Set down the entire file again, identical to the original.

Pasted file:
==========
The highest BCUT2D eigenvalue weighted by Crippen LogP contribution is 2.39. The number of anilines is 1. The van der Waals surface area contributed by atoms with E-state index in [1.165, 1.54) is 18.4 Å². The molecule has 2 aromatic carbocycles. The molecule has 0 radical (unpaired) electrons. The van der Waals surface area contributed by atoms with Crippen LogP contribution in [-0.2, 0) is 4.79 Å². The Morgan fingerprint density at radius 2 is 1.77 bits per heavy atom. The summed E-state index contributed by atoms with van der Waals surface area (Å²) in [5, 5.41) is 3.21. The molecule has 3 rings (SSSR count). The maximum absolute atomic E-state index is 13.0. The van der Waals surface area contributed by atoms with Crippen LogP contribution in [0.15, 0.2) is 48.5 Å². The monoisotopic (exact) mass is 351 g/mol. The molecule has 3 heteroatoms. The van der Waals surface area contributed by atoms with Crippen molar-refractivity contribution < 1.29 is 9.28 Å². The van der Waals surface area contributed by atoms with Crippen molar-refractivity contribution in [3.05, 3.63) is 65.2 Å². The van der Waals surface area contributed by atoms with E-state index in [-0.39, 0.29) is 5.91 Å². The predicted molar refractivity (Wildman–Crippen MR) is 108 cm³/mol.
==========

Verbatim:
The highest BCUT2D eigenvalue weighted by Crippen LogP contribution is 2.39. The number of anilines is 1. The van der Waals surface area contributed by atoms with E-state index in [1.165, 1.54) is 18.4 Å². The molecule has 2 aromatic carbocycles. The molecule has 0 radical (unpaired) electrons. The van der Waals surface area contributed by atoms with Crippen LogP contribution in [-0.2, 0) is 4.79 Å². The Morgan fingerprint density at radius 2 is 1.77 bits per heavy atom. The summed E-state index contributed by atoms with van der Waals surface area (Å²) in [5, 5.41) is 3.21. The molecule has 3 rings (SSSR count). The maximum absolute atomic E-state index is 13.0. The van der Waals surface area contributed by atoms with Crippen LogP contribution in [0.15, 0.2) is 48.5 Å². The monoisotopic (exact) mass is 351 g/mol. The molecule has 3 heteroatoms. The van der Waals surface area contributed by atoms with Crippen molar-refractivity contribution < 1.29 is 9.28 Å². The van der Waals surface area contributed by atoms with Crippen molar-refractivity contribution in [3.05, 3.63) is 65.2 Å². The van der Waals surface area contributed by atoms with E-state index in [-0.39, 0.29) is 5.91 Å². The predicted molar refractivity (Wildman–Crippen MR) is 108 cm³/mol.